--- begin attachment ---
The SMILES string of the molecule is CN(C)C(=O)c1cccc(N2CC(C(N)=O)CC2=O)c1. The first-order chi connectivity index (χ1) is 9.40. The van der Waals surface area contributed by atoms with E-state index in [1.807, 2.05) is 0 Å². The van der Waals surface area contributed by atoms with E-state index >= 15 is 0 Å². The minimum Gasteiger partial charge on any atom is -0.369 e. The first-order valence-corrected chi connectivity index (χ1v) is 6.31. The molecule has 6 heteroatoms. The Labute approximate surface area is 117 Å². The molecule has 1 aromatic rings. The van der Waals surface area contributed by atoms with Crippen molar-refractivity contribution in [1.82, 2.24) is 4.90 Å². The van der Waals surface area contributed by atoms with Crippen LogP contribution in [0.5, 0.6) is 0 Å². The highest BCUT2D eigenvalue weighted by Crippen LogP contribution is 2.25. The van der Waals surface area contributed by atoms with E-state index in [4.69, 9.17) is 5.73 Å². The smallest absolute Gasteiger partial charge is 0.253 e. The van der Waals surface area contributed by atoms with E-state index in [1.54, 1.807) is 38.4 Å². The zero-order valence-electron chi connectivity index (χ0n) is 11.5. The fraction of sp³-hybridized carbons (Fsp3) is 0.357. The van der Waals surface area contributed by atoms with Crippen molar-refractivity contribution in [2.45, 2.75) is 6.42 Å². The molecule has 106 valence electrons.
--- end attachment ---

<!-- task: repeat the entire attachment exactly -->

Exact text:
The SMILES string of the molecule is CN(C)C(=O)c1cccc(N2CC(C(N)=O)CC2=O)c1. The first-order chi connectivity index (χ1) is 9.40. The van der Waals surface area contributed by atoms with E-state index in [1.807, 2.05) is 0 Å². The van der Waals surface area contributed by atoms with E-state index >= 15 is 0 Å². The minimum Gasteiger partial charge on any atom is -0.369 e. The first-order valence-corrected chi connectivity index (χ1v) is 6.31. The molecule has 6 heteroatoms. The Labute approximate surface area is 117 Å². The molecule has 1 aromatic rings. The van der Waals surface area contributed by atoms with Crippen molar-refractivity contribution in [1.82, 2.24) is 4.90 Å². The van der Waals surface area contributed by atoms with Crippen LogP contribution in [0.5, 0.6) is 0 Å². The highest BCUT2D eigenvalue weighted by Crippen LogP contribution is 2.25. The van der Waals surface area contributed by atoms with E-state index in [4.69, 9.17) is 5.73 Å². The smallest absolute Gasteiger partial charge is 0.253 e. The van der Waals surface area contributed by atoms with E-state index in [1.54, 1.807) is 38.4 Å². The zero-order valence-electron chi connectivity index (χ0n) is 11.5. The fraction of sp³-hybridized carbons (Fsp3) is 0.357. The van der Waals surface area contributed by atoms with Crippen molar-refractivity contribution in [2.45, 2.75) is 6.42 Å². The molecule has 106 valence electrons.